Himalayan flora



Rolwaling 2004
During the peak of the monsoon, this oak forest in the Rolwaling Valley, central Nepal, is incredibly lush, the great trees heavily laden with epiphytes such as mosses, ferns, and Begonia flowers. (Photo copyright © by Kaj Halberg)



Contrasting sharply with the lushness in the picture above, this saxifrage, Saxifraga andersonii, grows on a barren rock in a high-altitude, alpine landscape around Annapurna Base Camp, central Nepal. As a means of protection against cold and evaporation, this plant forms compact cushions up to 10 cm across. (Photo copyright © by Kaj Halberg)



Rich vegetation on the Kongmaru La Pass (5274 m), Markha Valley, Ladakh, with green cushions of Thylacospermum caespitosum, the yellow-flowered Biebersteinia odora, a blue larkspur, Delphinium brunonianum, and an aster (Aster). In the background leaves of a rhubarb (Rheum). (Photo copyright © by Kaj Halberg)



Rocky landscape near the Bara Lacha La Pass (c. 3900 m), Lahaul, Himachal Pradesh, showing red and yellow autumn foliage of two species of pinkweed, Bistorta affinis (red) and Koenigia tortuosa (yellow). (Photo copyright © by Kaj Halberg)




The word Himalaya is from the Sanskrit hima (‘snow’) and alaya (‘abode’), thus ‘The Abode of Snow’. The Himalaya consists of a long arch of gigantic mountains, stretching from northern Pakistan southeast to the northern tip of Myanmar – a distance of more than 2,500 km. In these mountains are the Earth’s largest concentration of very high peaks, fourteen of which reach an altitude of more than 8,000 m, whereas hundreds are more than 7,000 m high. (For comparison, the highest mountain outside Central Asia, Aconcagua in Argentina, is a mere 6,962 m.)

The borders of the Himalaya are not well defined. To the northwest, the Karakoram Mountains (which some authorities consider a part of the Himalaya, others do not) merge into the Hindu Kush and Pamir Mountains. To the north and northeast, several mountain chains in Ladakh, Tibet, and China are a continuation of the Himalaya proper.

As a result of the great span in altitude and precipitation – besides various other factors such as micro-climate and soil composition – flora and fauna of the Himalaya are indeed diverse. In these mountains, two bio-geographical regions meet. In most areas, flora and fauna from the Indo-Malayan Region, which includes the Indian Subcontinent and Southeast Asia, dominate, but in northern Pakistan, Kashmir, Ladakh, and in areas of far northern Nepal and Bhutan at altitudes above c. 3,500 m, there is a large element of species from the Palaearctic Region, which includes Central and West Asia.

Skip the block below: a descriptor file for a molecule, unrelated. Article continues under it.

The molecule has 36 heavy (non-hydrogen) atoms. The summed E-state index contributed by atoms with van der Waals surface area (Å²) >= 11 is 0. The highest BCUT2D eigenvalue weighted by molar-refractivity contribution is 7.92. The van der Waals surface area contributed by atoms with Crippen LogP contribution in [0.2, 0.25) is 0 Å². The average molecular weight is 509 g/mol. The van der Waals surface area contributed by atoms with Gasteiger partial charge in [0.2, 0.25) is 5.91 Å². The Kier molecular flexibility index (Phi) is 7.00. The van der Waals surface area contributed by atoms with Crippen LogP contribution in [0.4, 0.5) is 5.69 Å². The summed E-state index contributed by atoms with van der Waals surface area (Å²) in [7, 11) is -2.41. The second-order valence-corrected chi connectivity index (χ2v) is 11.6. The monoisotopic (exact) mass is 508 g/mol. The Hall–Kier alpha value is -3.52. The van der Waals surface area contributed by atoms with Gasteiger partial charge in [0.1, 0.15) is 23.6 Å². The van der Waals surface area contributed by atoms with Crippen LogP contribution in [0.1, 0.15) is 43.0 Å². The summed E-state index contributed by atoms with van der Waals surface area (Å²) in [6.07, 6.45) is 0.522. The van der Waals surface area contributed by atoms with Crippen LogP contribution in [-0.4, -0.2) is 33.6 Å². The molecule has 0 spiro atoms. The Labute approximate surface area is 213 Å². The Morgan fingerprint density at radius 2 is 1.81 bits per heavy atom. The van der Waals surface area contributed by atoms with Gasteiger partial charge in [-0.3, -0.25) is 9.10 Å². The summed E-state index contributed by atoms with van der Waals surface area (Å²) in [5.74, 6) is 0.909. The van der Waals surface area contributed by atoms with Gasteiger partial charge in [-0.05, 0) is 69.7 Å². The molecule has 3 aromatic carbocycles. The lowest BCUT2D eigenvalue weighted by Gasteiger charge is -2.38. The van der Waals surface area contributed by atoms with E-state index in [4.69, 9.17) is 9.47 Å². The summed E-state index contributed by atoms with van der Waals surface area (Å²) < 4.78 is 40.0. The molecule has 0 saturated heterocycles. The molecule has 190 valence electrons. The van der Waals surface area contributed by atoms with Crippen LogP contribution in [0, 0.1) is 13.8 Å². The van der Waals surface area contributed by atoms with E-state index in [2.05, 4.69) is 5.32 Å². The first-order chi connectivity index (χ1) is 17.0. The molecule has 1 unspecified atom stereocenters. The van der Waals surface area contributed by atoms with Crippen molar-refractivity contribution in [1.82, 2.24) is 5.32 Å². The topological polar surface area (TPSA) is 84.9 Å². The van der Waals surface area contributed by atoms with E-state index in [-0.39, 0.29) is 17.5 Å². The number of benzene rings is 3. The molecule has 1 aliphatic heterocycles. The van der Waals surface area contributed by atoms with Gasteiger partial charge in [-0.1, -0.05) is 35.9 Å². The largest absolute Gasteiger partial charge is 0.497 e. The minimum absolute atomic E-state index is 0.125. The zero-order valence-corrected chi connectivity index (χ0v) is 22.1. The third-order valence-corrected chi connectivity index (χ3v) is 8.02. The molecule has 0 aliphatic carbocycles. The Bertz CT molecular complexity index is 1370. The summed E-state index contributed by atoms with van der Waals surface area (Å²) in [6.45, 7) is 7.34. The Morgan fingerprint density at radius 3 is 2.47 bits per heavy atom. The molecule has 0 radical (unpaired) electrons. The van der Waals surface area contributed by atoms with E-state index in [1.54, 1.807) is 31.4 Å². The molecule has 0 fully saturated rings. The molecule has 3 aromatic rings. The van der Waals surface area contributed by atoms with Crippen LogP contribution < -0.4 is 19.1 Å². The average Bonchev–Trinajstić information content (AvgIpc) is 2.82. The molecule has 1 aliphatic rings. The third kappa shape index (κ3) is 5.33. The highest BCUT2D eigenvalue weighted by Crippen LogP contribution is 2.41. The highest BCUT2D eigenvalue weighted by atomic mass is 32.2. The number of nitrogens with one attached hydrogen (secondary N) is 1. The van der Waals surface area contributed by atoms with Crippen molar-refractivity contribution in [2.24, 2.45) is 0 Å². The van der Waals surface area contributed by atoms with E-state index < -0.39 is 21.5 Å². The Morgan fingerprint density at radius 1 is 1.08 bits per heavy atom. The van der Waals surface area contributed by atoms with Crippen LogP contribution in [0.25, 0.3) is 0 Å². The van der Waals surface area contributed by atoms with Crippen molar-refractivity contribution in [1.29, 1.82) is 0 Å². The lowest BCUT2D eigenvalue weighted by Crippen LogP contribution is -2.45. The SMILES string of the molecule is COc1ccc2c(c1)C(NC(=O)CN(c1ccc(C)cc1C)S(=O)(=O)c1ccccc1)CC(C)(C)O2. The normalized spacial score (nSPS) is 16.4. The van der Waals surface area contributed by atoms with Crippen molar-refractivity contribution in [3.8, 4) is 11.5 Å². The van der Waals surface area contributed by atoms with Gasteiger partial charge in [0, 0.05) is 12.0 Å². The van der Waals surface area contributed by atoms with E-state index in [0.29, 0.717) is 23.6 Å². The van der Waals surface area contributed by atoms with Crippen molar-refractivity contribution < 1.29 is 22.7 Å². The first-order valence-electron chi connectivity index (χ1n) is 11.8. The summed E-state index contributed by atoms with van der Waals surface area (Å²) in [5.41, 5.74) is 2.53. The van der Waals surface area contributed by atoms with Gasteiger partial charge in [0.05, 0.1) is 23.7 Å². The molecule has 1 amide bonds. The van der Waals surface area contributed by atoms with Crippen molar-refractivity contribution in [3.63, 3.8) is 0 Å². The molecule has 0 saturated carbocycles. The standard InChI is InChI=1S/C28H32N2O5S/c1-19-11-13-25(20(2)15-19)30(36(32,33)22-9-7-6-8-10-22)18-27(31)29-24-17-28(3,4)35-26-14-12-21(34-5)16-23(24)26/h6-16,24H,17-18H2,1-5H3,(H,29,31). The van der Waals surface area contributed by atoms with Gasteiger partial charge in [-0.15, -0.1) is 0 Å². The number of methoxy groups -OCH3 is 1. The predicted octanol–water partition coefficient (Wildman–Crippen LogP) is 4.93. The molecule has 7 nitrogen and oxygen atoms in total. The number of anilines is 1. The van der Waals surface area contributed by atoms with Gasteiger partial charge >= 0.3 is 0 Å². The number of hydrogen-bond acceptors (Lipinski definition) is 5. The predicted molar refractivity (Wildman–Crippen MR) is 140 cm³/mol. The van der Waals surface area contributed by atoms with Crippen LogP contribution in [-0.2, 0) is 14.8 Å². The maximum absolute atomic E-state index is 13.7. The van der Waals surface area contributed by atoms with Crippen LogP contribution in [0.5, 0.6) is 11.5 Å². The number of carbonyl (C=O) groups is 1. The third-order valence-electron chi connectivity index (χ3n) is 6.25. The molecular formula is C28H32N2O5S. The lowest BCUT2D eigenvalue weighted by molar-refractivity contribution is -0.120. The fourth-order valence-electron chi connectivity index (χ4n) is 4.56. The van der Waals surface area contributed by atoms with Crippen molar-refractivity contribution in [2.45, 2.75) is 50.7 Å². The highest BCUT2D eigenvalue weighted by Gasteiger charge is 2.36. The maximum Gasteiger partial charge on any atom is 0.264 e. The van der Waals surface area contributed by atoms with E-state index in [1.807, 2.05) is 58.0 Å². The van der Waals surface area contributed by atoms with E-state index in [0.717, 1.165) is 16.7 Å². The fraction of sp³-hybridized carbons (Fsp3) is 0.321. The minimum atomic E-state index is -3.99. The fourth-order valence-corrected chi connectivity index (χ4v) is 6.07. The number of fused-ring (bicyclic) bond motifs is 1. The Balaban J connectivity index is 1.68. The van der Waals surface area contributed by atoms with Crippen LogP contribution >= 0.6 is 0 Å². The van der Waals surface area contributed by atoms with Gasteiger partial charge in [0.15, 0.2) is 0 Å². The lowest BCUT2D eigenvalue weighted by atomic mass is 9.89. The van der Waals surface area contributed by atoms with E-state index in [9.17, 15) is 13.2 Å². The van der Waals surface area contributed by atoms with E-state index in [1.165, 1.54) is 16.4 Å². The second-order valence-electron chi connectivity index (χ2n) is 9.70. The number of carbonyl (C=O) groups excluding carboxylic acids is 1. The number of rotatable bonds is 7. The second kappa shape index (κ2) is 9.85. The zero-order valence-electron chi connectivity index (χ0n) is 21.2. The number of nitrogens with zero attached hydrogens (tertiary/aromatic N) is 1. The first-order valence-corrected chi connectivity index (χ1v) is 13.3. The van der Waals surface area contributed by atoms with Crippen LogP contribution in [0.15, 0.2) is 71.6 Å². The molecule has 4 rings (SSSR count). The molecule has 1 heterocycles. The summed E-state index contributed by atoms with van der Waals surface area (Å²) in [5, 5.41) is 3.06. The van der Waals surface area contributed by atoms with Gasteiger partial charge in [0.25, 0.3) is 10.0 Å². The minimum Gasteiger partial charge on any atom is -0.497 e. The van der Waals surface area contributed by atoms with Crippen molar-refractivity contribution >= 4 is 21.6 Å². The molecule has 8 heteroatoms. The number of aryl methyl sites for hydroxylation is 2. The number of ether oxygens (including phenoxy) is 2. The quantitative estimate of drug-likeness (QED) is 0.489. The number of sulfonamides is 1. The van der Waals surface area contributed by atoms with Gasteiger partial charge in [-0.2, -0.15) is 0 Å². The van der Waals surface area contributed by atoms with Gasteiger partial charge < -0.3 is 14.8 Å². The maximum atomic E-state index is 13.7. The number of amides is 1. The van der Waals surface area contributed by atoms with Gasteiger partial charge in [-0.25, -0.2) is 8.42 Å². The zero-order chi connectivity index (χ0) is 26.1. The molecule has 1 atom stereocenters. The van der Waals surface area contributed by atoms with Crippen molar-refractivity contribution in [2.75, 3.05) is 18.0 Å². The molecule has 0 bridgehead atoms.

The Himalaya is home to an overwhelming abundance of plant species. In Nepal alone, c. 6,500 species of seed plants have been found, and the number in the entire mountain range exceeds 10,000, of which about 4,000 are endemic to the area. To this number, add hundreds of species of ferns, clubmosses, mosses, and lichens.

When the monsoon has passed over the Himalaya from the south, almost all its humidity has already fallen as rain. Thus, the Tibetan Plateau north of the mountains receives very little rainfall. In many places, the annual mean precipitation is less than 100 mm, most of which falls as snow in the winter. For this reason, the major part of the landscape is dry and rather barren, with lush and green areas mainly found along rivers and around the numerous lakes of the region.

My encounters with the rich and varied plant life in a number of Himalayan locations are related on the page Plant hunting in the Himalaya.

Because of the huge number of pictures, I have divided this page into three sub-pages:

1: Acanthaceae to Euphorbiaceae

2: Fabaceae to Primulaceae

3: Ranunculaceae to Zygophyllaceae, and ferns, lycopods, and lichens.

I am aware that lichens, strictly speaking, are not plants, but I include them anyway, as most people regard them as plants.


When describing the plants, I have relied heavily on two excellent books, Flowers of the Himalaya (Oxford University Press, 1984), written by Oleg Polunin and Adam Stainton, and Flora Simlensis. A Handbook of the Flowering Plants of Simla and the Neighbourhood (Thacker, Spink & Co., 1921), written by Sir Henry Collett. The former book is still available on the market, but, unfortunately, only a limited number of species in it are illustrated in colour.

The websites wikipedia.org, Flora of China (efloras.org/flora_page.aspx?flora_id=2), Flora of Pakistan (efloras.org/flora_page.aspx?flora_id=5), and powo.science.kew.org have also been of great value.

The vast majority of the information on usage of plants has been borrowed from Narayan Manandhar’s delightful book Plants and People of Nepal (Timber Press, 2002). My sincerest thanks to Mr. Manandhar. Tibetan Medicinal Plants, by T.J. Tsarong, published by Tibetan Medical Publications, India, 1994, has also been valuable.

Regarding the etymology, I have relied on the website Wiktionary, and on J. Corneliuson, Växternas namn. Vetenskapliga växtnamns etymologi. Språkligt ursprung och kulturell bakgrund, published by Wahlström & Widstrand, 1997 (in Swedish).

I am also indebted to my friend Ajai Saxena, who has provided more than two dozen pictures. Together, we have made several botanical trips in the Himalaya, sometimes accompanied by Ajai’s wife Madhu.



Having lunch together with Madhu and Ajai Saxena, Great Himalayan National Park, Himachal Pradesh, June 2007. (Photo copyright © by Kaj Halberg)




(Uploaded September 2018)


(Latest update August 2022)